Foxes make landfall on two of Australia’s favourite holiday spots

Eradicating foxes before they become well established will avert major harm to wildlife. Photo: Queensland Parks and Wildlife Service, published in Allen et. al. (2017)

Eradicating foxes before they become well established will avert major harm to wildlife. Photo: Queensland Parks and Wildlife Service, published in Allen et. al. (2017)

It should be a no-brainer – do what it takes to eradicate foxes from Fraser Island (K’gari) and South Stradbroke Island in Queensland, while it is still possible.

Foxes have only recently invaded these two internationally significant islands – Fraser is a World Heritage Area and its western coast is part of the Great Sandy Strait Ramsar wetland, and South Stradbroke is part of the Moreton Bay Ramsar wetland.

Eradicating foxes before they become well established will avert major harm to the islands’ wildlife and save on massive future costs of never-ending control. Islands offer the opportunity for complete removal, unlike the mainland.

The evidence for fox invasions was reported last year in a paper by Benjamin Allen and four colleagues.

On Fraser Island foxes have been photographed by camera traps six times since July 2012, and on South Stradbroke Island scats tested for DNA and footprints were found in 2013 and 2014 – foxes were photographed in 2016. Detector dogs recently found some partially dug dens on South Stradbroke, but no signs of young have been detected. Foxes have been reliably sighted by people on less than a handful of occasions, highlighting the importance of remote monitoring methods.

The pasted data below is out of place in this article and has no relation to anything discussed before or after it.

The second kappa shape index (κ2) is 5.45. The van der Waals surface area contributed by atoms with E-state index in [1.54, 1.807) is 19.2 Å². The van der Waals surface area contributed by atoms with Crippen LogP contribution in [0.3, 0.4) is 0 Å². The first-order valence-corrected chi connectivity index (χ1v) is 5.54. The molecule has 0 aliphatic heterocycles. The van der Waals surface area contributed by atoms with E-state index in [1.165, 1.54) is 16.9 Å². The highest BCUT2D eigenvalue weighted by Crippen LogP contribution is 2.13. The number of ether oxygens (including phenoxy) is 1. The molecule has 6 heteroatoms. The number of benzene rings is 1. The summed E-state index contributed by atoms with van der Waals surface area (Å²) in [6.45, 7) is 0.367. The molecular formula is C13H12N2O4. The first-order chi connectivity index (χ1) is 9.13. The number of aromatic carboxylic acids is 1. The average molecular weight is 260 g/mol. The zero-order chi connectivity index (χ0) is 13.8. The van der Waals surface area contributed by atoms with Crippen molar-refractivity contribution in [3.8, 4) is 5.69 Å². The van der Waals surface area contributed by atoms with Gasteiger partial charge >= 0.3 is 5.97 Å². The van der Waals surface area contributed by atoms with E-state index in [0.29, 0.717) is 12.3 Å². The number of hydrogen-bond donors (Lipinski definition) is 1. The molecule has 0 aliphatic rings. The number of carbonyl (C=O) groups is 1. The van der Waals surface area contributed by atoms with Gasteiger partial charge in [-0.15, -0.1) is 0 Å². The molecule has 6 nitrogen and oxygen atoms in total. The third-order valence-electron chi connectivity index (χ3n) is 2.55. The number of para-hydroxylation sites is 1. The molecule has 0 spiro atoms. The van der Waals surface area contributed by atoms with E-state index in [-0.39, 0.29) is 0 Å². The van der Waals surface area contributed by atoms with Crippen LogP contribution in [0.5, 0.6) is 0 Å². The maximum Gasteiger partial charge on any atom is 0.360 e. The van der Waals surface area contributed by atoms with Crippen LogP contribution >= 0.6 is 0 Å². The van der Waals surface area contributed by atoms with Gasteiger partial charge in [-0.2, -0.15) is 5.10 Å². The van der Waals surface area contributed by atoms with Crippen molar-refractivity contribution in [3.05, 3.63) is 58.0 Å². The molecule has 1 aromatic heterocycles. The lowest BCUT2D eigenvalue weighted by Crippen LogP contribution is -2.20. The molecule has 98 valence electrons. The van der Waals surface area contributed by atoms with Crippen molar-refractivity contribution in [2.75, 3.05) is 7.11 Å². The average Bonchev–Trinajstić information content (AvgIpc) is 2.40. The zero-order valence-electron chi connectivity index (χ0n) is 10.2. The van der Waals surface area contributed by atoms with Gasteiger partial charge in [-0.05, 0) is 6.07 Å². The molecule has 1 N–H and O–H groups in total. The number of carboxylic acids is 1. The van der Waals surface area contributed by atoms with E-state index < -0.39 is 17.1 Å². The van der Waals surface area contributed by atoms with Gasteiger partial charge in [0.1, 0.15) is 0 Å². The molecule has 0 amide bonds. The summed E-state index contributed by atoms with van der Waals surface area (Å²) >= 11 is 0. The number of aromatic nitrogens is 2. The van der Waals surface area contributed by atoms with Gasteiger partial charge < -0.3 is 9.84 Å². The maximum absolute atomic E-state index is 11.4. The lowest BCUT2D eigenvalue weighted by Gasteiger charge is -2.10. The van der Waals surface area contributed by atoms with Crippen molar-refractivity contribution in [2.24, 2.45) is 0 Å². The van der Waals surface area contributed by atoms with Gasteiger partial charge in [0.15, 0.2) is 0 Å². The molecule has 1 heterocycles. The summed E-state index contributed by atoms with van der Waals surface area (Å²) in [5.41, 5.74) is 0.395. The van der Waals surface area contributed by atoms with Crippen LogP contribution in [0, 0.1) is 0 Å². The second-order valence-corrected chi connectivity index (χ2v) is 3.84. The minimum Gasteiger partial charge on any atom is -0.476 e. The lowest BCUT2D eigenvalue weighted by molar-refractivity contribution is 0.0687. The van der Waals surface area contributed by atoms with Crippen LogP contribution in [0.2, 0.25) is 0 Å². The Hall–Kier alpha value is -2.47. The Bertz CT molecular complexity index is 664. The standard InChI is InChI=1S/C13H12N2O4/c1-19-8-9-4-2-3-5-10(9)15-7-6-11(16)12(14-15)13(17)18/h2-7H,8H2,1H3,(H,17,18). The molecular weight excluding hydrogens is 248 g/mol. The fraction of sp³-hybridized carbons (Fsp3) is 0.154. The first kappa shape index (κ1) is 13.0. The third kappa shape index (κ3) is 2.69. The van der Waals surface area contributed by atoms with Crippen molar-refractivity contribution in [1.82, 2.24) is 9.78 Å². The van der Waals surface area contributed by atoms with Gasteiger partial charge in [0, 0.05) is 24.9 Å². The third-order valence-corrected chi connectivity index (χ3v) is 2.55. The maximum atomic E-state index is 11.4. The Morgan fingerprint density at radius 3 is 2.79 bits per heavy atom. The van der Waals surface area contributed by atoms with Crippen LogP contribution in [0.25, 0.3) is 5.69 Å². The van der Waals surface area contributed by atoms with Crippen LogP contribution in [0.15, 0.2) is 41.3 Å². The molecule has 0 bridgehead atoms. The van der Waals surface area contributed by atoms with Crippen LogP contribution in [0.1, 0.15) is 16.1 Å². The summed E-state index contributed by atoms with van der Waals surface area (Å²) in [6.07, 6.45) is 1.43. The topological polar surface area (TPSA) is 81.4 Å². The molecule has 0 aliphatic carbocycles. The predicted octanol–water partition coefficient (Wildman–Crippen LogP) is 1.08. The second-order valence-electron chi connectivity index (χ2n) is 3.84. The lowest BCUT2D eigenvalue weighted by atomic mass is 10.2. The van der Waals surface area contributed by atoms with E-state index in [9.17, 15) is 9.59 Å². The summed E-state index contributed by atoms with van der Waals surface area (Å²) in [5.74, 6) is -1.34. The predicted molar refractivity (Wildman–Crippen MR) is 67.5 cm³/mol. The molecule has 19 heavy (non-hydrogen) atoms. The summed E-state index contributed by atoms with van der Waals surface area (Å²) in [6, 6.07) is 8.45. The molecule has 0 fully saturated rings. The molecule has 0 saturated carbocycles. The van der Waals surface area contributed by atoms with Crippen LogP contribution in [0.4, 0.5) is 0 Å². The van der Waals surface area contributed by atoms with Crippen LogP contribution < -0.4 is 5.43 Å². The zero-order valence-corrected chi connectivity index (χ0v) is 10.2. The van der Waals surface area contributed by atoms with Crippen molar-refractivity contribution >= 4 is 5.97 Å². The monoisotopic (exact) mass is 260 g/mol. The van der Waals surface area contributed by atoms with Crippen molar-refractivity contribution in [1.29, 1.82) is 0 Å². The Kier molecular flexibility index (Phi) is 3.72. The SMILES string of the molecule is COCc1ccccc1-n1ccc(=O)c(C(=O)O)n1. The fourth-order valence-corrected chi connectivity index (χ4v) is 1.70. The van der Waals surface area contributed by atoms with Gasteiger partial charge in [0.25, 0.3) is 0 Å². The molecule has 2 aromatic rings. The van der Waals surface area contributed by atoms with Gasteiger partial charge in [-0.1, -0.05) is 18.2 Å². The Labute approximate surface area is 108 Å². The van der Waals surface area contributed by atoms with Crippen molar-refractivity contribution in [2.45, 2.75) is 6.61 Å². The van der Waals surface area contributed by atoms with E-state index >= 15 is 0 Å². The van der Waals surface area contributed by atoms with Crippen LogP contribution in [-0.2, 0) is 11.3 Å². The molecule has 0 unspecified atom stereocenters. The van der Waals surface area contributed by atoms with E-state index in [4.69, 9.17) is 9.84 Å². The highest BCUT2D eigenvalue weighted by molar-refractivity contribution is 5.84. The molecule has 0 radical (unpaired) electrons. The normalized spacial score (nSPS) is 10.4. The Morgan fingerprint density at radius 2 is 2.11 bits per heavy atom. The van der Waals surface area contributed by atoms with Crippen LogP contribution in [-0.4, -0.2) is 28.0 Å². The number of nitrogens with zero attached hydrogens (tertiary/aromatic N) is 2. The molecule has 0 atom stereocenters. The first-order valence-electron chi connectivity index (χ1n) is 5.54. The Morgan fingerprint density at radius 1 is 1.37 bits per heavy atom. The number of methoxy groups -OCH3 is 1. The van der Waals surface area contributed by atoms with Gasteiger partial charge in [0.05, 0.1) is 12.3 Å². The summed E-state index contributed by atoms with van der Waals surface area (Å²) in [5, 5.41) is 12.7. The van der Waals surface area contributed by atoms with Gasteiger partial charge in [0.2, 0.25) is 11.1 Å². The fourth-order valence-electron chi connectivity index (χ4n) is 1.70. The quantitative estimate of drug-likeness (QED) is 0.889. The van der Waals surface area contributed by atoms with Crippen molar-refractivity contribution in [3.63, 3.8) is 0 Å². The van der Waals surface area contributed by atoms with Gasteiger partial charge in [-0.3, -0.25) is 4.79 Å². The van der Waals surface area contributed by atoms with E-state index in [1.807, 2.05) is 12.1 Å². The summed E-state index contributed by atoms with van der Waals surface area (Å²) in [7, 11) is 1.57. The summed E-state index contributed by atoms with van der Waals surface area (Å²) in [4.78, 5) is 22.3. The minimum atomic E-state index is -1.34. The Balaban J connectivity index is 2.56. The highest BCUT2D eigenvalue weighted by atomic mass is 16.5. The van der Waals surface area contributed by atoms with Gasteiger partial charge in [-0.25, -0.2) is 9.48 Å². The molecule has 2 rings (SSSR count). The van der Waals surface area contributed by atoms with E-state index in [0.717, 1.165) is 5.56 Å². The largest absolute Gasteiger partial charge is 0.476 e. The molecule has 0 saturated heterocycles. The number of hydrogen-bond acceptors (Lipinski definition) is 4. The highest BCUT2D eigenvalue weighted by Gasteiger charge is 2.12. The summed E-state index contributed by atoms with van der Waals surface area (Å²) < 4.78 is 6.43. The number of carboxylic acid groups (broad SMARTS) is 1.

It is possible foxes swam the 500 to 1500 metres to these islands from the mainland or adjacent islands, or they could have been transported by humans. We may never know.

Should foxes be left on these islands, the wildlife at risk includes the black-breasted button quail, beach stone-curlew, ground parrot, waders, marine turtles, long-nosed potoroo and water mouse.

The report by Benjamin Allen and colleagues indicates that eradicating foxes should be relatively straightforward on South Stradbroke Island, but much more complicated on Fraser Island because of the dingoes there, which will probably rule out the use of poison. Detector dogs will be essential in both cases. Dingoes are unlikely to suppress fox impacts on Fraser Island, and dingoes are not present on South Stradbroke Island.

The response to foxes on these islands has so far been limited to detection efforts. The Invasive Species Council will be advocating that the Queensland and Australian governments fully fund eradication programs. They’d be crazy not to do so, given the values at risk and the costs of control.

Reference

Allen B, Behrendorff L, Willsher L, Kaluza J, Oakey J. 2017. Recent invasion of European red foxes (Vulpes vulpes) on to Fraser Island (K’gari) and South Stradbroke Island. Austral Ecology 42:752–758


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One Response to “Foxes make landfall on two of Australia’s favourite holiday spots”

  1. Indeed it is a “no brainer”.

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